Boro Park Yeshiva Graduate Scores Top Grade on Israel’s CPA Exam


A graduate of a Chasidic Yeshiva in Brooklyn, New York has received the highest grade on Israel’s difficult CPA audit exam.

Menachem Abramovitz, a Gerrer Chosid who currently lives with his family in Beit Shemesh, began studying accounting with his Rabbis’ blessings and advice.

The 29-year-old father of three gradated from Yeshiva Yagdil Torah in Boro Park. After getting married, he learned for around 5 years in the Mir Kollel, and is considered to be a close Talmid of Rav Asher Arieli.

The Israeli CPA exams have always been known to be grueling tests, especially the section focusing on audit – reportedly just 34 percent of the 100 who sat for the exam.

Menachem was informed last week that he had the highest grade on the July exam – earning a 79 in audit. He is set to be honored at The Institute of Certified Public Accountants in Israel (ICPAI) awards ceremony in Binyanei Hauma on February 4th, and was given the opportunity to address the crowd.

The accounting exams in Israel are intentionally created to be difficult, to maintain an adequate number of certified accountants in the workforce.

(YWN Israel Desk – Jerusalem)



  1. Mazel tov. Kol hakavod.
    B”H our Torah Yeshivos are doing just fine. No need for outsiders who hate us, to meddle in our mesorah.

  2. DrYidd, yes because the CPA profession is so uncommon by the Chassisdish oilim…don’t be ridiculous, every fifth Chassidishe yeshivisha graduate is an accountant and every sixth one is a CPA…

  3. GAON, you are an embarrassment to your moniker. studying AND ability are required. OVER HALF of those with weak secular education cannot recover later in life. sad but true

  4. Mazel Tov to Mr Abromovitz,
    It is beautiful to commend those that put their Gemara Kup to work!!

    Now let’s discuss facts. Yeshivas do teach and educate their students as needed to succeed in life.
    Education is very important in helping us determine and shape our future and is complimentary for one’s knowledge and wisdom.
    However, it is not the only way that a person gains knowledge and wisdom.
    People gain knowledge through experience as well, therefore, uneducated people too possess valuable knowledge which they have acquired through experience.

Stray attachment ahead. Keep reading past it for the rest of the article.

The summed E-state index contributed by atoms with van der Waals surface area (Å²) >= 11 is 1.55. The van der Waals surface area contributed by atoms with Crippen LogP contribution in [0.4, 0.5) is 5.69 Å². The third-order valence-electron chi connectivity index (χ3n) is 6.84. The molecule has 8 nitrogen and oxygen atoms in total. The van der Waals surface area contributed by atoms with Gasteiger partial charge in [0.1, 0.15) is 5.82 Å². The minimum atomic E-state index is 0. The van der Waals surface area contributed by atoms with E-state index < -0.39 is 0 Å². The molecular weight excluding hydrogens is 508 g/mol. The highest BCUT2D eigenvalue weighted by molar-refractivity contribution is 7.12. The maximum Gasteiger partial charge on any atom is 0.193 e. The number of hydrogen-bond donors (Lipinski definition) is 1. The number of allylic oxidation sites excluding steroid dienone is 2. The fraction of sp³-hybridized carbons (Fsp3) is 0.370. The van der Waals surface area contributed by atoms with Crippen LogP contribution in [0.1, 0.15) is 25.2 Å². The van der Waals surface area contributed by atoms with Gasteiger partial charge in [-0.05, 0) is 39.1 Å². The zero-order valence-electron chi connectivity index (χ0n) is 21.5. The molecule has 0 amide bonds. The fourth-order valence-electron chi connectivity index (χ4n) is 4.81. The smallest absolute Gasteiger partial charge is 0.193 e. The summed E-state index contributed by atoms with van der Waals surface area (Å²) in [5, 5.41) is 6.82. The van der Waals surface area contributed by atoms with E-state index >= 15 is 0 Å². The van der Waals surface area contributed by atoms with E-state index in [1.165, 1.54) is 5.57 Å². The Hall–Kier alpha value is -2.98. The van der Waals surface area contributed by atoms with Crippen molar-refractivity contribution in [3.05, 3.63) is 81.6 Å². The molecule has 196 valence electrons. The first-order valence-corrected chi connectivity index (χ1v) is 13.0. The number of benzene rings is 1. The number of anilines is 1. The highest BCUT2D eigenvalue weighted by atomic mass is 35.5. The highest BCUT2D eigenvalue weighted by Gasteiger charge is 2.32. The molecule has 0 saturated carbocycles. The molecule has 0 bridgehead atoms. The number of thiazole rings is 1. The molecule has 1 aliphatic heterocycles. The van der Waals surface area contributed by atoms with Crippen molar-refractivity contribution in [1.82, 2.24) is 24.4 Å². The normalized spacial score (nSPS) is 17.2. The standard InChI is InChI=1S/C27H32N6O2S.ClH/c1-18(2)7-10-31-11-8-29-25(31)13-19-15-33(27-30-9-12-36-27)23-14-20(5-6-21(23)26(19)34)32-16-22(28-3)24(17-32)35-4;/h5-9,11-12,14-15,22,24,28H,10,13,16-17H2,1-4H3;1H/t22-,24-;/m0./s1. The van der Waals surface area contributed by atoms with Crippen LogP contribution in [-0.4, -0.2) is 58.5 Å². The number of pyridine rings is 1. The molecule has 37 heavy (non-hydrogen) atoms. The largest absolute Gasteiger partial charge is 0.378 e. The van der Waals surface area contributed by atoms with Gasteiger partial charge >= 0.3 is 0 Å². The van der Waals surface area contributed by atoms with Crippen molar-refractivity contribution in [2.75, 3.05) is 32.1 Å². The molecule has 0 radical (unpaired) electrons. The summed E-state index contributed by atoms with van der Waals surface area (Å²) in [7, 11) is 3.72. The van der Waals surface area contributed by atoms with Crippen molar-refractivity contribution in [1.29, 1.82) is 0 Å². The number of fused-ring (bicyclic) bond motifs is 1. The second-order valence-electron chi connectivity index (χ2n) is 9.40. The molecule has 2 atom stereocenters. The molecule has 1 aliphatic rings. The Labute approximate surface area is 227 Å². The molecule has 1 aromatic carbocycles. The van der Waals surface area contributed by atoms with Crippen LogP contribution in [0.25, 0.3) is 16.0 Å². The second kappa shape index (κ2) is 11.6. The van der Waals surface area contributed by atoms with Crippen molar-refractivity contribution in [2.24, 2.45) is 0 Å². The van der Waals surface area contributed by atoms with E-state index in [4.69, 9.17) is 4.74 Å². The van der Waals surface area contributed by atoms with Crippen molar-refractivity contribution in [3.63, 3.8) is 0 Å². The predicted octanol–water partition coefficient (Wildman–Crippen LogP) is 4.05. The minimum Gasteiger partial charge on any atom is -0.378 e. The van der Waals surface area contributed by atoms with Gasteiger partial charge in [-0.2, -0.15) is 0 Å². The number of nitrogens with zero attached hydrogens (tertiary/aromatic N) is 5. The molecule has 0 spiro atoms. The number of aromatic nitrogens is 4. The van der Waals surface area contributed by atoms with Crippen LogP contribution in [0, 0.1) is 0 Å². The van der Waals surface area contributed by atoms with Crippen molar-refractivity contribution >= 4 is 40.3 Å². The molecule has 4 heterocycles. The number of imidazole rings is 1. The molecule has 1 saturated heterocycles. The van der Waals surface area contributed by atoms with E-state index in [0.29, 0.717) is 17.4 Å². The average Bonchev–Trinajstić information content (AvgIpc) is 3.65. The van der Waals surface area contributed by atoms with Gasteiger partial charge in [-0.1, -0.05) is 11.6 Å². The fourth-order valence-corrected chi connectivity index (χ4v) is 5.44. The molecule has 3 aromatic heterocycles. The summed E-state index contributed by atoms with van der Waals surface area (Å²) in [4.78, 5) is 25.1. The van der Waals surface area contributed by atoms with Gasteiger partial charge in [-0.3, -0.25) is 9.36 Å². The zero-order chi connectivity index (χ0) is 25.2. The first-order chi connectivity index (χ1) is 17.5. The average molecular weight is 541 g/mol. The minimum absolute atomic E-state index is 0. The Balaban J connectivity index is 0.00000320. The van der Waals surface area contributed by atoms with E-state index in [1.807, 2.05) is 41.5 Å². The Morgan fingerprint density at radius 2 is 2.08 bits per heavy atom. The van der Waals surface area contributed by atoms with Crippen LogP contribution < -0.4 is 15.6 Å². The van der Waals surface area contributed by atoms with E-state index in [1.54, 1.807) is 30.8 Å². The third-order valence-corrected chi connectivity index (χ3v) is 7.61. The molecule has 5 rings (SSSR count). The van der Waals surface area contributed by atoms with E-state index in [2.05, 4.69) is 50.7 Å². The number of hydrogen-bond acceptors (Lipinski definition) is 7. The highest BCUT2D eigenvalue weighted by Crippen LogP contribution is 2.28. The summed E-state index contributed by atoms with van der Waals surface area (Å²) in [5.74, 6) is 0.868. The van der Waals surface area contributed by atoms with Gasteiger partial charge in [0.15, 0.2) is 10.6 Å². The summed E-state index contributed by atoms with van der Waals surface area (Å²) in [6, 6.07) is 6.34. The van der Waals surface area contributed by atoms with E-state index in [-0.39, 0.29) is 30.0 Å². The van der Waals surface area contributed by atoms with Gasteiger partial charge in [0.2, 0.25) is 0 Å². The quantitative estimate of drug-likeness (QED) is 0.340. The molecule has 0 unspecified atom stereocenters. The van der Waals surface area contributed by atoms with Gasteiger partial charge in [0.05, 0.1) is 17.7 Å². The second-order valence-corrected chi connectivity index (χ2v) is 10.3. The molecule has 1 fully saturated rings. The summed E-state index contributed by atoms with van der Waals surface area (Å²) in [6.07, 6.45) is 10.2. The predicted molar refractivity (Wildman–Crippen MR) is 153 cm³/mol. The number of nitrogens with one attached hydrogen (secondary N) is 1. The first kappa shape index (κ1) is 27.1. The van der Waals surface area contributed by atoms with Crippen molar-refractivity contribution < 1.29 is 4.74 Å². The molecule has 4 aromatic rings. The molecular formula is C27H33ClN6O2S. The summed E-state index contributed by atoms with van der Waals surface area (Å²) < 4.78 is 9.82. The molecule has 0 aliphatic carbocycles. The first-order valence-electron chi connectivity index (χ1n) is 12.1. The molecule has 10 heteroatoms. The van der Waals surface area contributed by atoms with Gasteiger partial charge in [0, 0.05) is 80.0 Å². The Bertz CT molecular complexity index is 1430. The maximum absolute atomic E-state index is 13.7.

There is no difference between educated and uneducated people when it comes to humanity.
    There are instances where educated people get inspired by uneducated people who influence them with a great sense of humanity.
    For example, an educated individual might have a Master’s degree however it was his mother who has never attended school who influenced his academic accomplishments.
    She taught her son important lessons by setting examples herself.
    Her son grew up and observed his mother working very hard to achieve simple goals and he followed her work hard ethics until he reached his goals in life.

    Millions around the world are deprived of an education and forced to find a way to survive through basic, hard labour and still achieve success in life!
    Through education one learns about theoretical concepts but what is important is how education provides ideas, boosts creativity and talent allowing one to apply the skills learnt correctly to their life leading to success.

    Now, a comment to Commissioner Elia,
    Commissioner, If your real intentions is to apply education so that ONE achieves success in Life, he or she become productive citizens to Society, allow the Yeshiva system to continue doing what they have been doing for decades.
    The Yeshiva system Educates and produces law abiding graduates that end up leading both successful and productive Lifestyles!
    We do not need to fix what ain’t broken!

  5. I would like to see who will graduate the Lumidim of Shas U’poiskem, that’s real Kol Ha’kovoed, What’s The BIG DEAL??????

  6. DrYidd, you are an embarrassment for sticking up for Moster who is a moser who loves to make noise and cause problems but doesn’t like to work too hard himslef. He just knows how to blame others for his issues.

    I’ve seen public school kids on the homeless on the streets, doing drugs, being losers or having jobs that don’t warrant education past second grade. So half of public school students also don’t recover at all at any stage in their lives.

    In my opinion basic English language skills and math should be taught in yeshiva, but that doesn’t necessarily guarantee success in business nor in life.